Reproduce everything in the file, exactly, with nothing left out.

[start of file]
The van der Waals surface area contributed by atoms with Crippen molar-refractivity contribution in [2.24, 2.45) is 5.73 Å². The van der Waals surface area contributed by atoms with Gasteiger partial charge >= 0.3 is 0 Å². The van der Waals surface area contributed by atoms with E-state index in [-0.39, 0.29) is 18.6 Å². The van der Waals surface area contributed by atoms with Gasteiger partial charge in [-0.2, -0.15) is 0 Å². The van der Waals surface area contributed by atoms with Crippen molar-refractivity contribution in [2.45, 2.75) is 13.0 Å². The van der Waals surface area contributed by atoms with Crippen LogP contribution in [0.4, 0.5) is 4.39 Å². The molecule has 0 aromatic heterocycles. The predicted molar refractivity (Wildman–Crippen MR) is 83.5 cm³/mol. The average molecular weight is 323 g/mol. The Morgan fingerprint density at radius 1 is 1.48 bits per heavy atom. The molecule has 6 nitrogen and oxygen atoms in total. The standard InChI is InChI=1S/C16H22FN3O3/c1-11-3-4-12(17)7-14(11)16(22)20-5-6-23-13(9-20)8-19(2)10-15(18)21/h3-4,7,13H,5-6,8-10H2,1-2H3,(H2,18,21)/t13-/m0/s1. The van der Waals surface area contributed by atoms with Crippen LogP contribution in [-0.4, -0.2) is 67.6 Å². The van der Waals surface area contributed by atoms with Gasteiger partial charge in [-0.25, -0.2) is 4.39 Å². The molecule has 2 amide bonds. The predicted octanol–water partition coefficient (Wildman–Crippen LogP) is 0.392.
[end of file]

The van der Waals surface area contributed by atoms with Crippen molar-refractivity contribution in [2.24, 2.45) is 5.73 Å². The van der Waals surface area contributed by atoms with Gasteiger partial charge >= 0.3 is 0 Å². The van der Waals surface area contributed by atoms with E-state index in [-0.39, 0.29) is 18.6 Å². The van der Waals surface area contributed by atoms with Gasteiger partial charge in [-0.2, -0.15) is 0 Å². The van der Waals surface area contributed by atoms with Crippen molar-refractivity contribution in [2.45, 2.75) is 13.0 Å². The van der Waals surface area contributed by atoms with Crippen LogP contribution in [0.4, 0.5) is 4.39 Å². The molecule has 0 aromatic heterocycles. The predicted molar refractivity (Wildman–Crippen MR) is 83.5 cm³/mol. The average molecular weight is 323 g/mol. The Morgan fingerprint density at radius 1 is 1.48 bits per heavy atom. The molecule has 6 nitrogen and oxygen atoms in total. The standard InChI is InChI=1S/C16H22FN3O3/c1-11-3-4-12(17)7-14(11)16(22)20-5-6-23-13(9-20)8-19(2)10-15(18)21/h3-4,7,13H,5-6,8-10H2,1-2H3,(H2,18,21)/t13-/m0/s1. The van der Waals surface area contributed by atoms with Crippen LogP contribution in [-0.4, -0.2) is 67.6 Å². The van der Waals surface area contributed by atoms with Gasteiger partial charge in [-0.25, -0.2) is 4.39 Å². The molecule has 2 amide bonds. The predicted octanol–water partition coefficient (Wildman–Crippen LogP) is 0.392.